Diazepam is a prescription drug that is perfectly safe for usage when prescribed by a doctor, and used as directed. However, this drug can become extremely hazardous when mixed with other substances, especially alcohol. Below are some things that diazepam users should always keep in mind.
What Is Diazepam Used For?
Also known as valium, diazepam is a type of benzodiazepine. It is commonly used as a sedative, and can help one fall asleep. It is also used as a tranquilizer, and is highly effective in the treatment of seizures and muscle spasms. It has been designated a narcotic since its properties make it potentially habit-forming to those that abuse it.
This drug is similar to others in that it primarily influences the central nervous system, which results in slower brain electrical impulses. It has a tranquilizing effect that quiets the emotions or mood of those that use it which in turn can result in drowsiness. Those who have taken it have described it has being soothing and relaxing, which makes it pleasurable. When taken as prescribed, it is totally benign, with a very low risk of side effects. But combining it with the wrong substance can be deadly.
Substances You Should Never Mix With Diazepam
Substances, which under no circumstances should be combined with this drug, include illegal opiates such as heroin, any type of alcoholic beverage, and prescription opioids like Oxycontin, Vicodin, Percocet, and Dilaudid. Sleeping pills and barbiturates such as Seconal or Nembutal should also be avoided, along with methamphetamine and cocaine.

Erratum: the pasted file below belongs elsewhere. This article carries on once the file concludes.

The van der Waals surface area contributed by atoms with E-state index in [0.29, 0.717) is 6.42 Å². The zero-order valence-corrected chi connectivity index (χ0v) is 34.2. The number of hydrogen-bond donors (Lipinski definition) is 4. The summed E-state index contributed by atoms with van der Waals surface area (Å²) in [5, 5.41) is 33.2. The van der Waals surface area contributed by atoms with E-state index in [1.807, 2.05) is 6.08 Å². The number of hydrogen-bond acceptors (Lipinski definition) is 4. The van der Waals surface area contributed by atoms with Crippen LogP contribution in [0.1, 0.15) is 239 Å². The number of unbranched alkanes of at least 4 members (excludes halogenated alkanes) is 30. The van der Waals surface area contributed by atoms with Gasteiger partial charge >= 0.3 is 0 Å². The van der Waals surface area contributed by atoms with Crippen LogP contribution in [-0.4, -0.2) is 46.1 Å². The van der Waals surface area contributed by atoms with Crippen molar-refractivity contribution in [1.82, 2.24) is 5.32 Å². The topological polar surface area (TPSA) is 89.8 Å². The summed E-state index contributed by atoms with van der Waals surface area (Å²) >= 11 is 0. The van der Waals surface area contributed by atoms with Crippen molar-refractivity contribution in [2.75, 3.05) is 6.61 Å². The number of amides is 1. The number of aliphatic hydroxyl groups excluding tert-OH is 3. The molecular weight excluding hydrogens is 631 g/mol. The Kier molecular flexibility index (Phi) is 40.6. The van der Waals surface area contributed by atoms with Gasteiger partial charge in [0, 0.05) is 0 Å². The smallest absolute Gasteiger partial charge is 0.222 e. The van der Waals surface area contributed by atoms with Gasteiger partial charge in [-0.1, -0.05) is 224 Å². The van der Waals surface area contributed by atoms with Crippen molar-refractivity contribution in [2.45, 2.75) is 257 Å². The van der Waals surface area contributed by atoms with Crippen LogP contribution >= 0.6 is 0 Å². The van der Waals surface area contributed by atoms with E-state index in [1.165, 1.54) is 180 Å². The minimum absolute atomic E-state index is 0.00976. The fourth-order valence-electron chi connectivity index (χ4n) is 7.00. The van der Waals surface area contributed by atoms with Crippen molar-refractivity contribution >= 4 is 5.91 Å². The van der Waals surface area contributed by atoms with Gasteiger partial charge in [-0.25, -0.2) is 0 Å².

Consequences of Mixing The Wrong Substance With Diazepam
When diazepam is combined with other substances, particularly opioids, this will reinforce its sedative characteristics, and will cause a number of reactions including skin which becomes clammy and cold, pain in the abdomen, stumbling, reduced heart rate, reduced breathing, drowsiness, confusion and low blood pressure. In some cases, patients may slip into a coma and die.
These harmful effects largely result from the much slower heart rate. When someone’s heart rate becomes sufficiently slow, neither oxygen nor blood will be effectively transferred to the brain, which results in respiration which becomes extremely shallow. This is the primary factor that leads to death, but even if one does not die, they can become chemically dependent. When diazepam is combined with certain substances it creates a symbiotic experience which results in an increased response from the user, which is referred to as “boosting” on the streets.
Oftentimes, when a user has experience the thrill of combining multiple drugs, they can no longer be satiated by a single substance. This results in experimentation that can rapidly lead to overdose or an adverse chemical reaction. To avoid this, one must follow the directions that are given when they receive diazepam from their doctors and equally important, they must keep this drug away from anyone who is not authorized to consume it.